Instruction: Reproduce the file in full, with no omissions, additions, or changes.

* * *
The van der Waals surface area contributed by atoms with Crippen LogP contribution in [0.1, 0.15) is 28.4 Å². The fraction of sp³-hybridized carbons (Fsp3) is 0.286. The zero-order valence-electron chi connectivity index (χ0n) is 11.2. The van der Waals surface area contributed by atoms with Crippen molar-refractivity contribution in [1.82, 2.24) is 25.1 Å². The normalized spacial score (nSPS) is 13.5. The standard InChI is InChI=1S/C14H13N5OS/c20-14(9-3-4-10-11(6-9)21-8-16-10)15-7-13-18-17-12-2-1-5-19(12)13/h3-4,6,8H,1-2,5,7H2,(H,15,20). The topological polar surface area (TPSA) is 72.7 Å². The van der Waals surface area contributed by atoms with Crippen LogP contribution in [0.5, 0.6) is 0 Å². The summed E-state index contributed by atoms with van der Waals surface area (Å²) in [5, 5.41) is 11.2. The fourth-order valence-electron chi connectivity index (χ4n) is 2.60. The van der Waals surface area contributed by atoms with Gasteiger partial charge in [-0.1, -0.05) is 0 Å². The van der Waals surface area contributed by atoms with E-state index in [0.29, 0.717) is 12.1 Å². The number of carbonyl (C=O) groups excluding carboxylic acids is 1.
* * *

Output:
The van der Waals surface area contributed by atoms with Crippen LogP contribution in [0.1, 0.15) is 28.4 Å². The fraction of sp³-hybridized carbons (Fsp3) is 0.286. The zero-order valence-electron chi connectivity index (χ0n) is 11.2. The van der Waals surface area contributed by atoms with Crippen molar-refractivity contribution in [1.82, 2.24) is 25.1 Å². The normalized spacial score (nSPS) is 13.5. The standard InChI is InChI=1S/C14H13N5OS/c20-14(9-3-4-10-11(6-9)21-8-16-10)15-7-13-18-17-12-2-1-5-19(12)13/h3-4,6,8H,1-2,5,7H2,(H,15,20). The topological polar surface area (TPSA) is 72.7 Å². The van der Waals surface area contributed by atoms with Crippen LogP contribution in [0.5, 0.6) is 0 Å². The summed E-state index contributed by atoms with van der Waals surface area (Å²) in [5, 5.41) is 11.2. The fourth-order valence-electron chi connectivity index (χ4n) is 2.60. The van der Waals surface area contributed by atoms with Gasteiger partial charge in [-0.1, -0.05) is 0 Å². The van der Waals surface area contributed by atoms with E-state index in [0.29, 0.717) is 12.1 Å². The number of carbonyl (C=O) groups excluding carboxylic acids is 1.